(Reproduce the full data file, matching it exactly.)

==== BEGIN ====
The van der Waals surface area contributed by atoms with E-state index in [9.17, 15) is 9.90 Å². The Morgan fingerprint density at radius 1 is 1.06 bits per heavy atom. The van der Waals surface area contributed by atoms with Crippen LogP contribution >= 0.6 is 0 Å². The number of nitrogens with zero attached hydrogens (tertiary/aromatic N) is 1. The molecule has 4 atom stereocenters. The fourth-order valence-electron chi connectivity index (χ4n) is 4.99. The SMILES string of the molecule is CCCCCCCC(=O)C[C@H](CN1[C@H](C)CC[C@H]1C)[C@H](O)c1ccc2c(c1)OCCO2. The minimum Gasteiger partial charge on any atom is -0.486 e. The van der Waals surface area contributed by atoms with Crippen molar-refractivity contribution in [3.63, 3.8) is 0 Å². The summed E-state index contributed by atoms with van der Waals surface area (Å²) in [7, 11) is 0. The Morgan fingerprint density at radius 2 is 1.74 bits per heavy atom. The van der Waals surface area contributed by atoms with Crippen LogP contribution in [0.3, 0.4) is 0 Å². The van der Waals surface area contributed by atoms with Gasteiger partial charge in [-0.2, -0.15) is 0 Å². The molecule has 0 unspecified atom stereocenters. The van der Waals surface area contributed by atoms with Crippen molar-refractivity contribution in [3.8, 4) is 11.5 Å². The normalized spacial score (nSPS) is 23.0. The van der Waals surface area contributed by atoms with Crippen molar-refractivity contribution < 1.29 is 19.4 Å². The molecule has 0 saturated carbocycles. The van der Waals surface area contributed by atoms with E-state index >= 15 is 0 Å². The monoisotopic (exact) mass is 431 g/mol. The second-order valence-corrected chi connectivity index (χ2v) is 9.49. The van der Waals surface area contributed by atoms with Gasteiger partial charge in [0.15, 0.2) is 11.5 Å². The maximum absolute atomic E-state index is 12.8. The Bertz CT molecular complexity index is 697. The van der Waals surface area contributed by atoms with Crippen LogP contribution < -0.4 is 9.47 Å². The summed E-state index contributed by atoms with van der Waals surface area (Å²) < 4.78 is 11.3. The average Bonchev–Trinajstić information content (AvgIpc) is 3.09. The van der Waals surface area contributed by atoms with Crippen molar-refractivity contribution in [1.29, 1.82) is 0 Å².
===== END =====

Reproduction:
The van der Waals surface area contributed by atoms with E-state index in [9.17, 15) is 9.90 Å². The Morgan fingerprint density at radius 1 is 1.06 bits per heavy atom. The van der Waals surface area contributed by atoms with Crippen LogP contribution >= 0.6 is 0 Å². The number of nitrogens with zero attached hydrogens (tertiary/aromatic N) is 1. The molecule has 4 atom stereocenters. The fourth-order valence-electron chi connectivity index (χ4n) is 4.99. The SMILES string of the molecule is CCCCCCCC(=O)C[C@H](CN1[C@H](C)CC[C@H]1C)[C@H](O)c1ccc2c(c1)OCCO2. The minimum Gasteiger partial charge on any atom is -0.486 e. The van der Waals surface area contributed by atoms with Crippen molar-refractivity contribution in [3.63, 3.8) is 0 Å². The summed E-state index contributed by atoms with van der Waals surface area (Å²) in [7, 11) is 0. The Morgan fingerprint density at radius 2 is 1.74 bits per heavy atom. The van der Waals surface area contributed by atoms with Crippen LogP contribution in [0.3, 0.4) is 0 Å². The van der Waals surface area contributed by atoms with Gasteiger partial charge in [-0.2, -0.15) is 0 Å². The molecule has 0 unspecified atom stereocenters. The van der Waals surface area contributed by atoms with Crippen molar-refractivity contribution in [3.8, 4) is 11.5 Å². The normalized spacial score (nSPS) is 23.0. The van der Waals surface area contributed by atoms with Crippen molar-refractivity contribution < 1.29 is 19.4 Å². The molecule has 0 saturated carbocycles. The van der Waals surface area contributed by atoms with E-state index >= 15 is 0 Å². The monoisotopic (exact) mass is 431 g/mol. The second-order valence-corrected chi connectivity index (χ2v) is 9.49. The van der Waals surface area contributed by atoms with Gasteiger partial charge in [0.15, 0.2) is 11.5 Å². The maximum absolute atomic E-state index is 12.8. The Bertz CT molecular complexity index is 697. The van der Waals surface area contributed by atoms with Crippen LogP contribution < -0.4 is 9.47 Å². The summed E-state index contributed by atoms with van der Waals surface area (Å²) < 4.78 is 11.3. The average Bonchev–Trinajstić information content (AvgIpc) is 3.09. The van der Waals surface area contributed by atoms with Crippen molar-refractivity contribution in [1.29, 1.82) is 0 Å².